Maybe Amoss is arguing that this safe haven allure has blinded us to the fact that many of the banks have the same kind of asset-writedown problems coming as do our banks here in the States. Not sure, that’s just a guess — certainly Canada’s economy is weak thanks to their close ties to the US, even with the relative boost they get from being a big natural resources exporter, but BMO and its Canadian counterparts are global banks, so they’re getting a taste of the global slowdown.

The teaser ad goes on to tell us that the bank is in trouble because of their exposure to the oil and automobile industries and to the communities impacted by unemployment in those industries, and because they have not been earning enough to cover the dividend (a dividend cut at BMO, one of the “big five” Canadian banks, would, in Amoss’ opinion, cause the shares to crash).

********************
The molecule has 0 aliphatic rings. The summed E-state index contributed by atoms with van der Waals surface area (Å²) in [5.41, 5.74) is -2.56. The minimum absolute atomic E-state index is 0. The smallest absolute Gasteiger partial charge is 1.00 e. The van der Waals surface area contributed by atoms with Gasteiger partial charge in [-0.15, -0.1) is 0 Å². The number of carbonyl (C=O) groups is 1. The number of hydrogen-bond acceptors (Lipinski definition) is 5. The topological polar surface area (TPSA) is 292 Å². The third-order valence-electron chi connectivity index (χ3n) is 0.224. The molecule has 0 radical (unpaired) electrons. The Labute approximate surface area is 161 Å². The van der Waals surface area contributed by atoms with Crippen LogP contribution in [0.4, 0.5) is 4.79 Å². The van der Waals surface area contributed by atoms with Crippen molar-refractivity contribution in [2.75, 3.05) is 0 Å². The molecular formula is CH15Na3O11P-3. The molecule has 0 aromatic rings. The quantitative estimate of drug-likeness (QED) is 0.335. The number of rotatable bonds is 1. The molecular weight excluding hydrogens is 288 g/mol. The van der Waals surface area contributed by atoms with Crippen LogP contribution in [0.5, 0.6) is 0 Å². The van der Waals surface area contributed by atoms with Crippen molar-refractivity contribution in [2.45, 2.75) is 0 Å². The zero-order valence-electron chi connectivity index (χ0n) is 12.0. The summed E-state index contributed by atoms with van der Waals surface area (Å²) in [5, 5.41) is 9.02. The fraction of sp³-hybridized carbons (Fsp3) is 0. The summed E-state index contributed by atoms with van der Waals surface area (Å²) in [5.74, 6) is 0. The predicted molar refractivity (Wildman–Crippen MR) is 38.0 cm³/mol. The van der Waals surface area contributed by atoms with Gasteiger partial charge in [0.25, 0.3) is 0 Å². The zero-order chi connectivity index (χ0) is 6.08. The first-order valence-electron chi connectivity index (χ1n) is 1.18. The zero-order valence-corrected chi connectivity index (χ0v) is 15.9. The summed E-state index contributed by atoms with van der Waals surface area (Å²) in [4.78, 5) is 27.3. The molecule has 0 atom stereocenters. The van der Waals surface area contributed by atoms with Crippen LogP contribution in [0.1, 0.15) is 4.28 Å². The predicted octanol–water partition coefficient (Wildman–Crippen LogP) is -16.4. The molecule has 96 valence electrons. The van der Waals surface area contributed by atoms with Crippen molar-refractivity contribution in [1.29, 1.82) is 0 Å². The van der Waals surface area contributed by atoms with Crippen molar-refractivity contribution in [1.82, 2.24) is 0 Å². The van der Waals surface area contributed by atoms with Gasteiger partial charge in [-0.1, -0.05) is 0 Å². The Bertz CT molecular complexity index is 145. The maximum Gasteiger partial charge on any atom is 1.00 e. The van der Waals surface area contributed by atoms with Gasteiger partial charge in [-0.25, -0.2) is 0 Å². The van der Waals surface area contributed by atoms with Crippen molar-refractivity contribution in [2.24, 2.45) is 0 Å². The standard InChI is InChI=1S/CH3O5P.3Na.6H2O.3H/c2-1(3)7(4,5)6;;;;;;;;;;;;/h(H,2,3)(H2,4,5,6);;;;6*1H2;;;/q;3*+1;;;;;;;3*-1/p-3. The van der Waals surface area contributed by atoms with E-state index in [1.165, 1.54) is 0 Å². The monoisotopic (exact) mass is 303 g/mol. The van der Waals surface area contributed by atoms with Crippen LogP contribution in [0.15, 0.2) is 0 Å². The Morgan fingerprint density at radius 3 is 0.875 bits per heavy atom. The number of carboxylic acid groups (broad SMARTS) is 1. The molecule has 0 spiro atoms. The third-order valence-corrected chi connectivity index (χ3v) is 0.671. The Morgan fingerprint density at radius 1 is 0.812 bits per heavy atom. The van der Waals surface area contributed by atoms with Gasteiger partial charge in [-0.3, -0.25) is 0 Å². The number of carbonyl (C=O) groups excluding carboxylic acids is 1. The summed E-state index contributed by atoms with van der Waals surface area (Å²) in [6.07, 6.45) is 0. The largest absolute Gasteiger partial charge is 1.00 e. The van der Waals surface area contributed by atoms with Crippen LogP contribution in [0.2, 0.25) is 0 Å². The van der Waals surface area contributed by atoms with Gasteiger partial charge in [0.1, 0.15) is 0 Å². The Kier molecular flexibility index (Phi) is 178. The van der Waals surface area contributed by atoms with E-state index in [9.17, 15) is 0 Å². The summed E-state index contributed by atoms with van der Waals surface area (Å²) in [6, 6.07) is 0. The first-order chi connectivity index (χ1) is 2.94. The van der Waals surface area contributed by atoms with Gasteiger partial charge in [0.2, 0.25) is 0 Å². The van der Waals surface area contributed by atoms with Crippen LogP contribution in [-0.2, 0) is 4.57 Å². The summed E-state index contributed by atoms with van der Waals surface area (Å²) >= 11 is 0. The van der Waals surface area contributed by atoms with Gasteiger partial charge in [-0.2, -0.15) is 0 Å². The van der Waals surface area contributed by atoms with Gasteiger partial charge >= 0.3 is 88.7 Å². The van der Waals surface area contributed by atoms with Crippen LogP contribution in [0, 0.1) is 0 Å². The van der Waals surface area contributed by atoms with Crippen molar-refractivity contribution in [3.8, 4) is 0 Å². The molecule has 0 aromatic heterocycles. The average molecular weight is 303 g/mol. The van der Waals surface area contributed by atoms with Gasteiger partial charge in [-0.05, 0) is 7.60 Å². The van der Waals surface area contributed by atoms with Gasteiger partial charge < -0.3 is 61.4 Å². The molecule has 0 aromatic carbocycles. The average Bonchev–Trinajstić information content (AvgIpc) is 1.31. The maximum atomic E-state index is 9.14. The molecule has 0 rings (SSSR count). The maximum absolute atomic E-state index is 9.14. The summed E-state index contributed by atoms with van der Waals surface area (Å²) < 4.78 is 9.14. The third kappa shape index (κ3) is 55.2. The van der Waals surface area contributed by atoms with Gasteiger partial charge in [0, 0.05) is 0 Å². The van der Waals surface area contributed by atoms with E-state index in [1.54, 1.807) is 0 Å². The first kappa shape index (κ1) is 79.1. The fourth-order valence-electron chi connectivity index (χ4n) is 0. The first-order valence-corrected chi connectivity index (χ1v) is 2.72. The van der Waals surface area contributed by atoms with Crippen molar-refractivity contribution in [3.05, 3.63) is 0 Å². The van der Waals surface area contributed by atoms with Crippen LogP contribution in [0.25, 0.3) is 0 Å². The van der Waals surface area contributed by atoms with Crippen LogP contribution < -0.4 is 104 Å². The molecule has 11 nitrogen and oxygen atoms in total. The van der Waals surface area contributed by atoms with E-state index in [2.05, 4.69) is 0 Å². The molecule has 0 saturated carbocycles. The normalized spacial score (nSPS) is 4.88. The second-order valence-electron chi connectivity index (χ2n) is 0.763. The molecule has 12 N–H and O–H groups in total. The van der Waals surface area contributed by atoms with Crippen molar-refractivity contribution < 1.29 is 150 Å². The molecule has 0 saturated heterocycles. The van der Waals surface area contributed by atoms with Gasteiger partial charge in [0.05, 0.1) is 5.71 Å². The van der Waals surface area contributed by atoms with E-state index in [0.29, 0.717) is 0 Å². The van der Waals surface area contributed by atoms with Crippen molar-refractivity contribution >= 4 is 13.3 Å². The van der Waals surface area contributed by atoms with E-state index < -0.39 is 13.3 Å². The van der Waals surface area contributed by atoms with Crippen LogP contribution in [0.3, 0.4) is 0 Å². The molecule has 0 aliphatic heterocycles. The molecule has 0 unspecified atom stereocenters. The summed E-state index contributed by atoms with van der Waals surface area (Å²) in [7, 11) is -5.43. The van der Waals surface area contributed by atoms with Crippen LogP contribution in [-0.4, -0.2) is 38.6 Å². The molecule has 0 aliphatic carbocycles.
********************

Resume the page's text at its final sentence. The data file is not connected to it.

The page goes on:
If you’d like to learn a bit more about this interest in Canadian banks that swept through Wall Street as US banks were teetering on the brink (and may still be), there was a good article in Barrons back in February that highlighted Bank of Nova Scotia but also touched on BMO and a few others.

So … if you believe Dan will be correct and that this stock will fall after they cut their dividend (which is a healthy 5%+ at the moment), how would you do it?

Well, if it’s all about faltering earnings reports or lowering dividends, you’d probably expect it to happen along with the quarterly reports. BMO reports next on August 25, the day after Dan Amoss is scheduled to release his report, and we’ll probably hear from BMO again in mid-November, and then in early March.

BMO doesn’t have LEAP options trading right now, so the choices for buying puts are expirations in September, December, or March — I don’t know what Amoss typically looks for in a recommendation, but two typical strategies would be to buy an in-the-money put and hope for a reasonably conservative return and, if the stock stays stable, some chance to preserve your investment, or buy out-of-the-money puts for a chance of greater leverage to a falling share price.